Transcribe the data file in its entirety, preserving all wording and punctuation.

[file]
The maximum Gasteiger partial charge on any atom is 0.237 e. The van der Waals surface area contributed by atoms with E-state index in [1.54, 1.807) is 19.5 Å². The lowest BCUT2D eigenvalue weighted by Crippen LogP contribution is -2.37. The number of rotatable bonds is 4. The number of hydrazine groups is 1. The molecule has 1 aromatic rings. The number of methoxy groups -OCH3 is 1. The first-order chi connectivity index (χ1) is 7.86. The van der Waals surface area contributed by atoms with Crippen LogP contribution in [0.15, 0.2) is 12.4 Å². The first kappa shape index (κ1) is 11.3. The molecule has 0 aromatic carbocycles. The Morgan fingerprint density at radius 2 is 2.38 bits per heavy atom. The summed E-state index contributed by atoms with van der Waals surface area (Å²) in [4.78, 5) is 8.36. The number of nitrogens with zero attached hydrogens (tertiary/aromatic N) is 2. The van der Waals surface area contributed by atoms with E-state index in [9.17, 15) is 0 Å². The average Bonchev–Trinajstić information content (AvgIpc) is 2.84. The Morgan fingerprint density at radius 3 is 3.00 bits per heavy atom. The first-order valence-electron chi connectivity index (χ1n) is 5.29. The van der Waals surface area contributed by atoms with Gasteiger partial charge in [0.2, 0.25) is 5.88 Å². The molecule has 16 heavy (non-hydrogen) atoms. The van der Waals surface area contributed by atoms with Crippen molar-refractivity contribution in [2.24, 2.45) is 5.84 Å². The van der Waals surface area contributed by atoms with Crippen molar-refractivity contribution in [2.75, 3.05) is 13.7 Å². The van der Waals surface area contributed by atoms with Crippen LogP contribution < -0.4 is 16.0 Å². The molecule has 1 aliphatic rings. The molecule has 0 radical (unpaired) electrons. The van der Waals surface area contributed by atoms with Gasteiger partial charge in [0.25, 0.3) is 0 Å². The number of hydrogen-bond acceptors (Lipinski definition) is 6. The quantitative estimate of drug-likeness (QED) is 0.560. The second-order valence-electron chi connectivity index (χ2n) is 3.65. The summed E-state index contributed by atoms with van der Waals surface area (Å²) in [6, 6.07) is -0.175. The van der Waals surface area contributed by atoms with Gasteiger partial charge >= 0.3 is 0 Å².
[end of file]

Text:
The maximum Gasteiger partial charge on any atom is 0.237 e. The van der Waals surface area contributed by atoms with E-state index in [1.54, 1.807) is 19.5 Å². The lowest BCUT2D eigenvalue weighted by Crippen LogP contribution is -2.37. The number of rotatable bonds is 4. The number of hydrazine groups is 1. The molecule has 1 aromatic rings. The number of methoxy groups -OCH3 is 1. The first-order chi connectivity index (χ1) is 7.86. The van der Waals surface area contributed by atoms with Crippen LogP contribution in [0.15, 0.2) is 12.4 Å². The first kappa shape index (κ1) is 11.3. The molecule has 0 aromatic carbocycles. The Morgan fingerprint density at radius 2 is 2.38 bits per heavy atom. The summed E-state index contributed by atoms with van der Waals surface area (Å²) in [4.78, 5) is 8.36. The number of nitrogens with zero attached hydrogens (tertiary/aromatic N) is 2. The van der Waals surface area contributed by atoms with E-state index in [9.17, 15) is 0 Å². The average Bonchev–Trinajstić information content (AvgIpc) is 2.84. The Morgan fingerprint density at radius 3 is 3.00 bits per heavy atom. The first-order valence-electron chi connectivity index (χ1n) is 5.29. The van der Waals surface area contributed by atoms with Gasteiger partial charge in [0.2, 0.25) is 5.88 Å². The molecule has 16 heavy (non-hydrogen) atoms. The van der Waals surface area contributed by atoms with Crippen molar-refractivity contribution in [2.24, 2.45) is 5.84 Å². The van der Waals surface area contributed by atoms with Crippen molar-refractivity contribution in [2.75, 3.05) is 13.7 Å². The van der Waals surface area contributed by atoms with Crippen LogP contribution < -0.4 is 16.0 Å². The molecule has 1 aliphatic rings. The molecule has 0 radical (unpaired) electrons. The van der Waals surface area contributed by atoms with Gasteiger partial charge in [0.25, 0.3) is 0 Å². The number of hydrogen-bond acceptors (Lipinski definition) is 6. The quantitative estimate of drug-likeness (QED) is 0.560. The second-order valence-electron chi connectivity index (χ2n) is 3.65. The summed E-state index contributed by atoms with van der Waals surface area (Å²) in [6, 6.07) is -0.175. The van der Waals surface area contributed by atoms with Gasteiger partial charge >= 0.3 is 0 Å².